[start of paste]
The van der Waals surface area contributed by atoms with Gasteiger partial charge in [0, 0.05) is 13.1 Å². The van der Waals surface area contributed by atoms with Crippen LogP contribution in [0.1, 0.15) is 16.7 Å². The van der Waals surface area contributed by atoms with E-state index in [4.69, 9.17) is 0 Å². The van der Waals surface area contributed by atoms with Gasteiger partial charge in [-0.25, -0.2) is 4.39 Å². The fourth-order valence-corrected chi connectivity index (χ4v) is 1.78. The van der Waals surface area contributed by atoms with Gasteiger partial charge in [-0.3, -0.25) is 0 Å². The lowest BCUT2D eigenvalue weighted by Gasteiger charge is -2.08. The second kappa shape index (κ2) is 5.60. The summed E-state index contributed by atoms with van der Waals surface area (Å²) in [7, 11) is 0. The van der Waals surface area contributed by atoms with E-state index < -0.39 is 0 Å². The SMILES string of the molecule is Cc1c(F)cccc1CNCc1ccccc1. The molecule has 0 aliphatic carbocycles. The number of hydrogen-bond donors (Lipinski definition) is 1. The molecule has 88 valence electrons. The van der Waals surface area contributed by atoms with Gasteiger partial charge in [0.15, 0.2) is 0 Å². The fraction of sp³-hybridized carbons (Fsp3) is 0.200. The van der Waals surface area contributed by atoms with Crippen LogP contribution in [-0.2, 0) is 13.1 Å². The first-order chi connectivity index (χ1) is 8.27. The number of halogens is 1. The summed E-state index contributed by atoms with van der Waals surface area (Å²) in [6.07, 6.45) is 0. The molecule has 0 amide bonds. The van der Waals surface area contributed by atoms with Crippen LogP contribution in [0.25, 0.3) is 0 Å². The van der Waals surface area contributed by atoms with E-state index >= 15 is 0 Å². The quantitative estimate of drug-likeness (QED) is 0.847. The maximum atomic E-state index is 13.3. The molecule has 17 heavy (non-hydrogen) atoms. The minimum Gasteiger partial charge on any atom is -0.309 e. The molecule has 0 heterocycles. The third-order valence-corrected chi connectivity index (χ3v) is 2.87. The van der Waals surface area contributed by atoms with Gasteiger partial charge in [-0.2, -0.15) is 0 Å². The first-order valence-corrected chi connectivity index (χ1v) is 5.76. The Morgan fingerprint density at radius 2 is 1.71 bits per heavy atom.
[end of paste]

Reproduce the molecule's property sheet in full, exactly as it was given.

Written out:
The van der Waals surface area contributed by atoms with Gasteiger partial charge in [0, 0.05) is 13.1 Å². The van der Waals surface area contributed by atoms with Crippen LogP contribution in [0.1, 0.15) is 16.7 Å². The van der Waals surface area contributed by atoms with E-state index in [4.69, 9.17) is 0 Å². The van der Waals surface area contributed by atoms with Gasteiger partial charge in [-0.25, -0.2) is 4.39 Å². The fourth-order valence-corrected chi connectivity index (χ4v) is 1.78. The van der Waals surface area contributed by atoms with Gasteiger partial charge in [-0.3, -0.25) is 0 Å². The lowest BCUT2D eigenvalue weighted by Gasteiger charge is -2.08. The second kappa shape index (κ2) is 5.60. The summed E-state index contributed by atoms with van der Waals surface area (Å²) in [7, 11) is 0. The van der Waals surface area contributed by atoms with E-state index < -0.39 is 0 Å². The SMILES string of the molecule is Cc1c(F)cccc1CNCc1ccccc1. The molecule has 0 aliphatic carbocycles. The number of hydrogen-bond donors (Lipinski definition) is 1. The molecule has 88 valence electrons. The van der Waals surface area contributed by atoms with Gasteiger partial charge in [0.15, 0.2) is 0 Å². The fraction of sp³-hybridized carbons (Fsp3) is 0.200. The van der Waals surface area contributed by atoms with Crippen LogP contribution in [-0.2, 0) is 13.1 Å². The first-order chi connectivity index (χ1) is 8.27. The number of halogens is 1. The summed E-state index contributed by atoms with van der Waals surface area (Å²) in [6.07, 6.45) is 0. The molecule has 0 amide bonds. The van der Waals surface area contributed by atoms with Crippen LogP contribution in [0.25, 0.3) is 0 Å². The van der Waals surface area contributed by atoms with E-state index >= 15 is 0 Å². The quantitative estimate of drug-likeness (QED) is 0.847. The maximum atomic E-state index is 13.3. The molecule has 17 heavy (non-hydrogen) atoms. The minimum Gasteiger partial charge on any atom is -0.309 e. The molecule has 0 heterocycles. The third-order valence-corrected chi connectivity index (χ3v) is 2.87. The van der Waals surface area contributed by atoms with Gasteiger partial charge in [-0.2, -0.15) is 0 Å². The first-order valence-corrected chi connectivity index (χ1v) is 5.76. The Morgan fingerprint density at radius 2 is 1.71 bits per heavy atom.